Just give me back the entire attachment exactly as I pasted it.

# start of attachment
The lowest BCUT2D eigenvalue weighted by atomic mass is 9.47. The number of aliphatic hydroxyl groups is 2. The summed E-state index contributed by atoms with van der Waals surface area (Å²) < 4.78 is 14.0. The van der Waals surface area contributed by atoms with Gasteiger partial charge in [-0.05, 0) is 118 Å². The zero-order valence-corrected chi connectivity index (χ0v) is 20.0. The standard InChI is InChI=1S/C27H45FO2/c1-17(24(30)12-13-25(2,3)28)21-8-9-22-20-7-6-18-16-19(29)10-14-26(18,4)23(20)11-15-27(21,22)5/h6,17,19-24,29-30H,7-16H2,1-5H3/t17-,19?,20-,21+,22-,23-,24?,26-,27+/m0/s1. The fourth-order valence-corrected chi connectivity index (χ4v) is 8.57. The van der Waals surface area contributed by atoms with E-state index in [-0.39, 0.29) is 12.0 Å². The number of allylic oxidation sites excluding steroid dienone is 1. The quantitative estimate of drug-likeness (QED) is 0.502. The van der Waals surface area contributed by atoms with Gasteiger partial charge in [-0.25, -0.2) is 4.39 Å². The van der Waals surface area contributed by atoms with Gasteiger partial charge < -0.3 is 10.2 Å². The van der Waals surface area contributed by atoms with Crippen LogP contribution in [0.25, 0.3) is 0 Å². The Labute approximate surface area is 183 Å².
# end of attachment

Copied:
The lowest BCUT2D eigenvalue weighted by atomic mass is 9.47. The number of aliphatic hydroxyl groups is 2. The summed E-state index contributed by atoms with van der Waals surface area (Å²) < 4.78 is 14.0. The van der Waals surface area contributed by atoms with Gasteiger partial charge in [-0.05, 0) is 118 Å². The zero-order valence-corrected chi connectivity index (χ0v) is 20.0. The standard InChI is InChI=1S/C27H45FO2/c1-17(24(30)12-13-25(2,3)28)21-8-9-22-20-7-6-18-16-19(29)10-14-26(18,4)23(20)11-15-27(21,22)5/h6,17,19-24,29-30H,7-16H2,1-5H3/t17-,19?,20-,21+,22-,23-,24?,26-,27+/m0/s1. The fourth-order valence-corrected chi connectivity index (χ4v) is 8.57. The van der Waals surface area contributed by atoms with E-state index in [-0.39, 0.29) is 12.0 Å². The number of allylic oxidation sites excluding steroid dienone is 1. The quantitative estimate of drug-likeness (QED) is 0.502. The van der Waals surface area contributed by atoms with Gasteiger partial charge in [-0.25, -0.2) is 4.39 Å². The van der Waals surface area contributed by atoms with Gasteiger partial charge < -0.3 is 10.2 Å². The van der Waals surface area contributed by atoms with Crippen LogP contribution in [0.25, 0.3) is 0 Å². The Labute approximate surface area is 183 Å².